LEGS: What was the first recording in…

STEVE: ‘70 or ‘71. Yeah, it was the Stooges that had “I Want To Be Your Dog.”

LEGS: Right, and “1969” and “No Fun”?

STEVE: Yeah, yeah, right, right. And I remember having conversations with Iggy, how much he adored Jim [Morrison]. I mean, he was a real fan of the Doors. Iggy’s father was a professional golfer, you knew that.


STEVE: In fact I was with him—I was flying somewhere—his real name of course is Jim Osterberg—and he bumped into another professional golfer and he walked up to him—and you know how Iggy used to look—and introduced himself as “Iggy” and the guy is looking at him…

LEGS: Did he have the blond hair?

STEVE: Yeah, that was the beginning of the new outfits. I went through the black mohair suits, you know, like the early groups from the Sixties, and I went through the leather and then the denim that the folkies wore, now I was going through the Iggy thing with the dog collar and ripped everything, you know…

LEGS: It wasn’t called punk yet but did you see the potential?

STEVE: The Doors were not a hard rock push band, they were a nice and easy thing, very literate. And when you say the Stooges, the loudness, the attitude… music is not what we’re really dealing with… it was the attitude.

LEGS: And did you love the attitude?

STEVE: I did. I really, really did and I’ll tell you something else: the women that I brought out to see the Stooges were very into it. The people that I would bring would not be rock & roll experts so to them this was rock & roll; this was it. This was how it looks.

LEGS: Did you get along with Iggy? Did you think he was great?

Clive Davis and Janis Joplin

STEVE: I thought that he was really good. I thought that he wouldn’t compromise what he had to do. When I left Elektra, I became Vice President at CBS and Clive [Davis] said to me, “You know, I should really sign Iggy” and I said, “Well, you will have to be prepared  to market this guy because he’s not the usual thing. You’re not signing Barry Manilow.” And then Clive–about two months before he left CBS– and we were both leaving the office at the same time and he offered me a ride home. So we’re sitting in his limo, talking about Iggy. I said,  “The important thing is that the company understands that this is attitude over music, and it could sell if it was marketed properly.” A year after it was recorded, Raw Power finally came out in May of ’73. CBS was even much more out of my grasp then because CBS is just so vast. Then I came up with an idea that I thought was really good. I called up a guy named Sam Hood who booked Max’s and I said, “Let’s put on Iggy for a week at midnight,” and he said “That’s great, we’ll do it.” So Iggy starts doing his week at Max’s and the company sees him, he was still a joke to them, but he starts getting this incredible amount of press because he’s rolling around in broken glass. By the third night he’s rolled around in so much glass I think he was really injured. Really hurt.  So after the show I said to Iggy,  “I’ll drop you off ‘cause I have an appointment uptown.” So we took a cab and when we got to 72nd Street and Park Avenue, Iggy says, “Why don’t you come up and have a drink?” So I said “Okay,” and we get out, Iggy was wearing a pair of shorts and a t-shirt that’s now all bloody, and when we walked into the apartment building there’s a doorman who looked at Iggy and said, “Who should I say is calling?” and Iggy wanted to play to the hilt because he would usually say Jim Osterberg, but he said, “Iggy.” It was like something you would see in a movie. So we went up to the apartment and this voluptuous woman in a negligee opened the door. She was incredible looking. Anyway the next day Iggy comes over to my place and he’s really cut up. He didn’t know how badly he was hurt. He needed stitches. and he couldn’t go home.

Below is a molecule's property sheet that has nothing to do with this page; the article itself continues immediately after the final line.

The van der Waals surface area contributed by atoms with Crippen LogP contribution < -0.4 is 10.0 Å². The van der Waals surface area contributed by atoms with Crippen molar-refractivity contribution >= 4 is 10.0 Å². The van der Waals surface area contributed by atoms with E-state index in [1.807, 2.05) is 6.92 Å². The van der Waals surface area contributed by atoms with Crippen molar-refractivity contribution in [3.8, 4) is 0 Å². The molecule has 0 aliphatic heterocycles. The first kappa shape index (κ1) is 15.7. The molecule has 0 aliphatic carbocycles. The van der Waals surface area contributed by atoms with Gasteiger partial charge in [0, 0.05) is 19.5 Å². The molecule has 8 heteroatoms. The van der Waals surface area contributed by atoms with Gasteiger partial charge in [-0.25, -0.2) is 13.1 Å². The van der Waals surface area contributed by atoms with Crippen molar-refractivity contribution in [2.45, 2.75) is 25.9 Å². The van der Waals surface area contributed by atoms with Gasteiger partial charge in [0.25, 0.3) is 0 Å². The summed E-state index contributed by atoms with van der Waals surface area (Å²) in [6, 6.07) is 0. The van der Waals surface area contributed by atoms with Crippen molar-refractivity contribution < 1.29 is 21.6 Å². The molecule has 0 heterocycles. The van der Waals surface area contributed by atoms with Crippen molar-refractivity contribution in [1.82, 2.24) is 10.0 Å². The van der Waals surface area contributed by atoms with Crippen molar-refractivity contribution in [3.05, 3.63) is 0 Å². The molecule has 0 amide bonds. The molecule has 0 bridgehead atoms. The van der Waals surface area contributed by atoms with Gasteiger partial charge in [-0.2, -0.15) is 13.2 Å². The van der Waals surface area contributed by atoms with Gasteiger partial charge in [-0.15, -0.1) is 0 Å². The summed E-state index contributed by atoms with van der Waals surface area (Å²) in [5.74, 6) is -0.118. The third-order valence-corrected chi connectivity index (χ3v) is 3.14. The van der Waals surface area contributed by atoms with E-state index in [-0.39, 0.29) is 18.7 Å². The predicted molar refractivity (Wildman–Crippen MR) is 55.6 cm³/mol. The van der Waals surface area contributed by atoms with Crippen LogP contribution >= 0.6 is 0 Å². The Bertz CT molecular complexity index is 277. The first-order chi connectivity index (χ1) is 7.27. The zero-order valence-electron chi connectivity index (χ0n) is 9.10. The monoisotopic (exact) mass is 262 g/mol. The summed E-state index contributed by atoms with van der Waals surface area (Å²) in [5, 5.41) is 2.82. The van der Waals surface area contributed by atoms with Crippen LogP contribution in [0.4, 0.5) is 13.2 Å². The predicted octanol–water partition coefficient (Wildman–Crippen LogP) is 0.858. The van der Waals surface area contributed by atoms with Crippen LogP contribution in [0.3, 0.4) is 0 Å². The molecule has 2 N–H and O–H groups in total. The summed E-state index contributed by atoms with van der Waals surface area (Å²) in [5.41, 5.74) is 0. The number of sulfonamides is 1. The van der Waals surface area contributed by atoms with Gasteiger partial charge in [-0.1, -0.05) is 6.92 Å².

From left: Scott Asheton, Iggy Pop, James Williamson. Photo by Danny Fields.

LEGS: Did you take him to hospital? Did he go and get stitches?

STEVE: He went and got stitches and I called Sam and said we were just gonna have to skip a night or two. I’ll tell you something interesting, David Bowie was sought after because he was about to sign with RCA Records, when someone at Elektra saw him and said, “Why don’t you go and see Elektra? It’s a really good company.” So he did, and the question people usually asked when they visited Elektra was always, “Tell me about Jim Morrison.” This time it was “Tell me about Iggy.”

LEGS: Could you tell me why you left Elektra?

STEVE: I just thought that… I had managed Carly Simon through all of her success and I worked with Judy Collins and I worked… you know, it wasn’t the kind of company that people would come to. It never had an act that was with another label and then came to Elektra. It was formulated the way we wanted it done.

LEGS: Right. So you developed a lot of acts?

STEVE: Yes. I had the title of Vice President, Artist Development. Now, it’s a title; it’s kind of artist relations along the way. This would be like a guy going to the minor leagues developing players. It was really that kind of a thing where I had the authority to go into the art department and say, “I saw the act and if you do the cover like this people are gonna expect to find God inside” and they’d sell, you know, like bread. You know, like let’s put these four cute faces on the cover  instead of some kind of…